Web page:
In that circumstance, sea level could be expected to rise as little as 10 inches by the end of the century, the report found. That is a bit more than the eight-inch increase in the 20th century, which proved manageable even though it caused severe erosion along the world’s shorelines.

At the other extreme, the report considers a chain of events in which emissions continue to increase at a swift pace. Under those conditions, sea level could be expected to rise at least 21 inches by 2100 and might increase a bit more than three feet, the draft report said.

John Anderson, an oceanography professor at Rice and academic director of the university’s Shell Center for Sustainability, didn’t discuss the World Bank study when he spoke last week at a panel discussion on climate change attended by several hundred people at Houston’s Museum of Fine Arts.

But a central point that Anderson made in his remarks echoed the World Bank researchers’ finding about Houston:

We don’t like to think of Houston, many people don’t think of Houston, as a coastal community but in reality we are. We’re very susceptible to storm impacts. We found that out during Ike. We’re actually susceptible to sea-level rise, particularly the coastal areas down around western Galveston Bay and so we do have much at stake in terms of sea level.

In my opinion, it [sea-level rise] is the strongest manifestation of climate change. Whenever I speak to naysayers about climate change and they question the reality of climate change, I always like to point out that the record is very clear – from tide-gauge records that go back a hundred years or so and from satellite data – that the rate of sea-level rise has increased significantly in the last few centuries.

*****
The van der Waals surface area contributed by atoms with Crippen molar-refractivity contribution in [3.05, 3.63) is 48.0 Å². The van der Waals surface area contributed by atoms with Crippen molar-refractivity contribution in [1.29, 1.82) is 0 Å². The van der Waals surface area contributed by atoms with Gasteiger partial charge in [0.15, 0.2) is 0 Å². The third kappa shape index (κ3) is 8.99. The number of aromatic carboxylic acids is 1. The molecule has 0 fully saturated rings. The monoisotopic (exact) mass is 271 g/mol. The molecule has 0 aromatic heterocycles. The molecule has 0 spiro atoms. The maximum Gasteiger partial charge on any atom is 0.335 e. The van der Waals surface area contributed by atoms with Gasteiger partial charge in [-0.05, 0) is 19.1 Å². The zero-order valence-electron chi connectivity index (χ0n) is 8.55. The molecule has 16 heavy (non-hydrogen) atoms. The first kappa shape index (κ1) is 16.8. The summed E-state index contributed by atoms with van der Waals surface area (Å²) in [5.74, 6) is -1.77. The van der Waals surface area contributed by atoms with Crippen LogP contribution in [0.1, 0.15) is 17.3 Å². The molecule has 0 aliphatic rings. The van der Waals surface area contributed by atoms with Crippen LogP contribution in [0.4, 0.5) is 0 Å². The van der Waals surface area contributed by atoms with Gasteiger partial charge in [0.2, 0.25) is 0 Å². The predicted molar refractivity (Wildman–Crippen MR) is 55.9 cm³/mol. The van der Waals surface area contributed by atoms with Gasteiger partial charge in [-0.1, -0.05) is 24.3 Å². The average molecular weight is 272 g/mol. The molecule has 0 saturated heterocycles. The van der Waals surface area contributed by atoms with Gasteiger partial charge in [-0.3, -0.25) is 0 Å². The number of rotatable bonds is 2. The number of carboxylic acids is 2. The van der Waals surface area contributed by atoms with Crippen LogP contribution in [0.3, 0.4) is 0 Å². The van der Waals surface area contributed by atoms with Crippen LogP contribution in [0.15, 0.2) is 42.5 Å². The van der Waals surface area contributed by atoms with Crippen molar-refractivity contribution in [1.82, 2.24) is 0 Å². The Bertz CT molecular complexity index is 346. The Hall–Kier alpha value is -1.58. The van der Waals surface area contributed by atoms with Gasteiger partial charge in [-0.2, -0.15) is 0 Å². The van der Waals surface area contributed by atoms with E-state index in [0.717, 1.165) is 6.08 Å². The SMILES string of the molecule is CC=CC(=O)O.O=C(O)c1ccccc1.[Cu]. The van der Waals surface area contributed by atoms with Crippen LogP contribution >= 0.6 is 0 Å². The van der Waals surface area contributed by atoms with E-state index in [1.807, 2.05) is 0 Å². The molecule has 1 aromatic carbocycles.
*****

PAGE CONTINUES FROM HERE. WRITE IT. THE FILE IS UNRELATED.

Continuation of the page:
While Houston was the only U.S. city in the World Bank study’s list of the 20 worldwide with the biggest increases in annual losses related to sea-level rise by mid-century, four U.S. cities were ranked among the 20 with the highest annual flooding costs.

They were Miami ($2.5 billion), New York ($2 billion) and New Orleans ($1.8 billion) and Tampa-St. Petersburg ($859 million).

The study estimated that average global flood losses will rise from about $6 billion a year in 2005 to about $52 billion by 2050, simply because of projected socioeconomic changes – an acknowledgement of trends pointing to continued population and economic growth on and near coastlines.

Adding climate change and land subsidence, the researchers projected losses of $1 trillion or more annually without the addition of protective measures to adapt to rising sea level.

Instead of $1 trillion, associated worldwide flooding losses will increase to $60 billion to $63 billion in 2050, even with adaptation that keeps flooding probability constant, they concluded. That’s because of the additional $8 billion to $11 billion in losses from sea-level rise and subsidence added to the $52 billion resulting from socioeconomic changes..

The researchers estimated adaptation measures needed to keep losses at that level would cost $50 billion per year – a lot, to be sure, but still adding up to a total well below their estimated $1 trillion in losses otherwise.

Stephane Hallegatte, the senior economist at the World Bank who led the team conducting the study, emailed comments to New York Times blogger Andrew Revkin about its findings. Some excerpts:

For the first time, this study takes into account existing coastal defenses. And we find that because of these defenses — and the way they have been designed for the current environmental conditions — the cities are very vulnerable to even moderate changes in sea level.


The cities where the risk will increase most are not the cities where the risk is particularly high today (such as around the Mediterranean basin). So, cities where flood risk is not a priority today will have to take this problem seriously. And it is a challenge: one cannot see an increase in risk; what we see is the disaster when it is too late. The challenge for these cities is to do something about the increase in risk before the disaster hit. We know that this is politically difficult.

Adaptation can decrease the probability of a disaster occurring, but all the cities will become more vulnerable to a failure in defenses, or to an exceptional event that exceeds the defense design. It means that floods – when they occur – will be larger in the future.

– Bill Dawson

Image credits: Photo – NASA / Wikimedia Commons; Map – Hallegatte, et al. / Nature Climate Change